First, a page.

In memory of a fierce advocate for good: Alaska News Brief September 2022
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In memory of a fierce advocate for good: Alaska News Brief September 2022

We lost a friend and board member to cancer last month. Glo Chythlook was a fierce advocate for clean water and healthy fish. Whenever she talked about what mattered to her, she always returned to salmon and her community. She always spoke boldly and with care about what it means to protect land, water, and relationships.

Glo Chythlook in a place she loved and protected. Photo courtesy of her family.

Glo described herself as bicultural and bilingual (Yup’ik/Scandanavian) and as a third generation Bristol Bay commercial fisherman. Life on the ocean clearly permeated through her perspectives and stories.

Glo joined the Trustees board in early 2021. Her views and values resonated with Trustees’ mission to protect Alaska from resource exploitation, and to fight for permanent and dedicated protections for the land and water that sustains communities. Stopping the proposed Pebble mine in her fishing grounds and home had been part of her advocacy for years.

She grew up and lived in the Bristol Bay village of Aleknagik, where she said her childhood brought a life of adventure, exploration, fishing, hunting, and playing outside—and learning to take care of the land by taking only what’s needed and providing for others in the community.

Alaska’s bountiful moose and caribou were the foods of her life and that of her family’s for millennia, along with the salmon that filled her nets every summer.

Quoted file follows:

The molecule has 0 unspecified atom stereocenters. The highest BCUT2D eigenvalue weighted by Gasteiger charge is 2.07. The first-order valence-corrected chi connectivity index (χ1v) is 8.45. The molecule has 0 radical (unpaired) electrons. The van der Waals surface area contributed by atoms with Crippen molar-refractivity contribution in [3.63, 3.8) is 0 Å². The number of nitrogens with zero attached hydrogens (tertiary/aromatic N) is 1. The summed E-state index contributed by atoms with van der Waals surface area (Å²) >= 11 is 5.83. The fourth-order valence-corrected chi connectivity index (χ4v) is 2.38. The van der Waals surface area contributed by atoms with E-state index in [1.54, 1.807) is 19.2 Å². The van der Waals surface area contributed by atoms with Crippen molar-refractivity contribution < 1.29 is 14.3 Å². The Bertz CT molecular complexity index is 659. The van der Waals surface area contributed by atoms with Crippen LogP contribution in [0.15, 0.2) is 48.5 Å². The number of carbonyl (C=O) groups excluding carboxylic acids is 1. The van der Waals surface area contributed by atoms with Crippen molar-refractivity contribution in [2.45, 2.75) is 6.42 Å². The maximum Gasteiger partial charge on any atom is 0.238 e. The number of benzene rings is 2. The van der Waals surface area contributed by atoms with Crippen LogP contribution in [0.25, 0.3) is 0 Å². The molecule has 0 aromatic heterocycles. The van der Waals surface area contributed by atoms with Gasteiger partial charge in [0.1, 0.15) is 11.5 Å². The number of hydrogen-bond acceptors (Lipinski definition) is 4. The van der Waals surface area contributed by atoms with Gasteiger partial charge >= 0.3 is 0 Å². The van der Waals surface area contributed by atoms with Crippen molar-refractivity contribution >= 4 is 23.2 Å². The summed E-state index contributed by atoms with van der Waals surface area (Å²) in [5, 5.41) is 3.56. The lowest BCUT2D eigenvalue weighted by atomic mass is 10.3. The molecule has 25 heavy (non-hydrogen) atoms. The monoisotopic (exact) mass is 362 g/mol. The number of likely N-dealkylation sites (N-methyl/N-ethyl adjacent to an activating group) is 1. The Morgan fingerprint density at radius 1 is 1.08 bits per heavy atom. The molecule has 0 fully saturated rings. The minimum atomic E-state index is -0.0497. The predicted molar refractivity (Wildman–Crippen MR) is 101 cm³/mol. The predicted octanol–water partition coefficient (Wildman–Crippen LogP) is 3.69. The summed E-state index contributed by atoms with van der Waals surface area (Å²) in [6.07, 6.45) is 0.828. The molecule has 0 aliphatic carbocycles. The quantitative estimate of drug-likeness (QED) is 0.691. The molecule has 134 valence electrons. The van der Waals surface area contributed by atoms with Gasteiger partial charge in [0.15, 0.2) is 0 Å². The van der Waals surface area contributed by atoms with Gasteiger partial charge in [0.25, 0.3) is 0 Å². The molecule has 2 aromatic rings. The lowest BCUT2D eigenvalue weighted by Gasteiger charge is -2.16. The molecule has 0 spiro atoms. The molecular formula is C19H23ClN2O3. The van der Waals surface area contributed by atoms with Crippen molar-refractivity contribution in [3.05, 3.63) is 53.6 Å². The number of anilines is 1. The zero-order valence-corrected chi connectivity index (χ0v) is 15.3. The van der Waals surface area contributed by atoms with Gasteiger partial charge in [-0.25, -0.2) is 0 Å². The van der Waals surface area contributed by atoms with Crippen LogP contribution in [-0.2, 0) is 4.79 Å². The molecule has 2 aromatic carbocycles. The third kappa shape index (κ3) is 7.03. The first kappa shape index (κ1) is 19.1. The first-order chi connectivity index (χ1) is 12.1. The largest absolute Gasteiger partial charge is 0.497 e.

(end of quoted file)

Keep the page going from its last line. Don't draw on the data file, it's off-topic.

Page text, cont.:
She grew up learning that resources used up would cease to exist and not be there during the lean times—or ever. Taking care of the land and water, and everything they provide, means taking care of future generations and the future of the planet, she said.

When talking about Trustees’ work, Glo always asked great questions and offered key insights, and expressed her frustration with the burden a threat like the Pebble mine proposal posed to her community and culture. She was fierce about protecting and caring for Alaska’s fish, animals, and habitat, particularly the place she knew best—Bristol Bay.

Glo casting a wide net of love and life. Photo courtesy of her family.

Glo gave so much to her family and community and cared so much for those around her that she filled her life to capacity. She was an emergency services coordinator for Aleknagik. A grant writer and leader in multiple organizations. She supported North Slope environmental issues, the Barrow Arctic Research Center, and cultural and archeological efforts related to the impacts of the Exxon Valdez Oil Spill. She served on the boards of the Alaska Seafood Marketing Institute, the Turnagain Arm Health Center, and Trustees for Alaska.

She cast the net of her love and life wide.

We join so many others who will miss Glo’s passion and curiosity, and hold her wisdom and care close to our hearts. We will forever do this work in remembrance of and honor to her warmth, strength, and glow.

We are so grateful to have had Glo in the Trustees family. There are no words to express our deep condolences to her daughter Callan and the rest of their family.

PS. Thanks to supporters like you, we can continue fighting to protect Alaska’s land, water, air, wildlife and people!

We’ve moved! Here’s our new address: 121 W Fireweed Lane, Ste. 105 Anchorage, AK 99503.

A Pebble mine update: Can we just let the salmon run?

This seasick soul is lovesick for the sea

A trip to the South Brooks Range makes the Ambler road threat palpable

Meet our legal fellows Lydia Heye and Geoff Toy!

From disillusionment to advocacy–my path to environmental law

The Chattahoochee floodplains seeded my interest in legal advocacy

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